An information box with a March 25 Metro article about Lyme disease incorrectly said that dogs and cats cannot catch the disease. Dogs and cats can catch Lyme disease but cannot spread it to humans.
In Swelling Herds, A Growing Risk
Sunday, March 25, 2007
A surge in reported cases of Lyme disease in Fairfax County has prompted an outcry from residents who say the lawns and woodlands surrounding their homes are overrun with infected ticks and the deer that carry them.
The exponential increase has also led county health officials to acknowledge that managing Fairfax's burgeoning deer population, which in some locations has numbered 400 per square mile, is no longer about nuisance control. It has become a serious public health issue that requires immediate attention, they say.
"Deer are the Metro system for the ticks" that carry Borrelia burgdorferi, the bacteria that causes Lyme disease, said Jorge R. Arias, who manages Fairfax's disease-carrying-insect program. "The ticks are all over the county. Wherever the deer can go, they will take the ticks with them."
Confirmed cases of Lyme disease, which is characterized by such varied symptoms as a bull's-eye-shaped rash, fever and fatigue, rose from three in 2004 to 82 in 2006, according to county data. Much of the increase is due to better reporting of a disease that is often quickly treated with antibiotics without being confirmed by blood tests. Still, public health officials say there is little doubt that case numbers are rising locally and nationally.
According to the federal Centers for Disease Control and Prevention, reported cases rose from 19,800 in 2004 to 23,300 in 2005. Cases remain relatively low in Virginia -- 274 in 2005 compared with numbers in the thousands in such Northeastern states as Connecticut, Massachusetts, Pennsylvania and New York.
But the increase in the Washington region is causing growing concern. Loudoun County claims half of all reported cases in Virginia. In Maryland, Montgomery County has seen confirmed cases grow fivefold since 2004, to 216.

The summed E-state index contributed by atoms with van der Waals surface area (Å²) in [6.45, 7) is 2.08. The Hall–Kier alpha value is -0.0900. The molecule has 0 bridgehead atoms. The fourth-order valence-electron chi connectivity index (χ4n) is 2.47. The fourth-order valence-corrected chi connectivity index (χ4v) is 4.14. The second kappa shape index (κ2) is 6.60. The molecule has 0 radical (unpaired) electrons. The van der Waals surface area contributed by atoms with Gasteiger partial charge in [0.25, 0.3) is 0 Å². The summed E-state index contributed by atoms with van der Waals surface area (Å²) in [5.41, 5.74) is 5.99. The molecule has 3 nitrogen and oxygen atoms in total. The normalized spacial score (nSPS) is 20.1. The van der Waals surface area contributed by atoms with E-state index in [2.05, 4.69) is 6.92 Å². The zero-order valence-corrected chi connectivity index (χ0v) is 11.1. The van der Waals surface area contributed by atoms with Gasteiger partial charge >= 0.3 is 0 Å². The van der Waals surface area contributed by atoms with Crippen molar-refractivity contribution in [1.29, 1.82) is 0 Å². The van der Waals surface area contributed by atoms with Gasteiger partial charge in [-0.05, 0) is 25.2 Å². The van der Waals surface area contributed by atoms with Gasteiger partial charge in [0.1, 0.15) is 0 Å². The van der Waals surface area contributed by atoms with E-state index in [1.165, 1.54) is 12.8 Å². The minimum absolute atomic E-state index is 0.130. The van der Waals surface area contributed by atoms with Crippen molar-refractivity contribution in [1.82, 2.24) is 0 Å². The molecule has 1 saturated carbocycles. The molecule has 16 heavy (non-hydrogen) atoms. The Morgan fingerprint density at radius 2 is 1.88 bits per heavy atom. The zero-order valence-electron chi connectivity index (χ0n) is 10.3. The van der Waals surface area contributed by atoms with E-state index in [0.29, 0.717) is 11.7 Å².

And the very neighborhoods where deer are least welcome might be attracting the tick-carrying herds.
"Suburban lots with azaleas and rhododendrons is just like laying out a buffet for deer," Arias said. "We have created in suburbia what is essentially a perfect habitat for them." That, in turn, has created the perfect environment for transmitting the bacteria to humans, he said.
Country Club Manor in Centreville, a neighborhood of 20-year-old colonials on the edge of Cub Run Stream Valley Park, is riddled with hoof prints and deer droppings. The lower branches of dozens of shrubs are stripped bare. The lawn of Deer Park Elementary School is littered with torn grass tufts, a telltale sign of deer grazing. It is not unusual, neighbors say, to see a herd of 12 or more deer ambling down the road in broad daylight.
Nor is it unusual to pull a tick from one's body after gardening or playing in the yard with grandchildren, said resident Robert E. Jakubowski. It has become a way of life on Pamela Drive to tuck trousers into socks, apply insect repellent and perform a full-body check for the tiny nymphs, or baby ticks, that usually transmit the disease, he said.
Lyme disease has become a way of life, too. Jakubowski is one of 13 people within a one-block radius who say they have been treated for Lyme disease in the past two years. Jakubowski has been treated three times, he said. A few doors down, Sally L. Pekarik spent eight days in June in the intensive care unit at Reston Hospital Center after flulike symptoms prompted a Lyme disease diagnosis.
"The deer population has been out of control for years," Jakubowski said. "There have been minimal attempts to control it."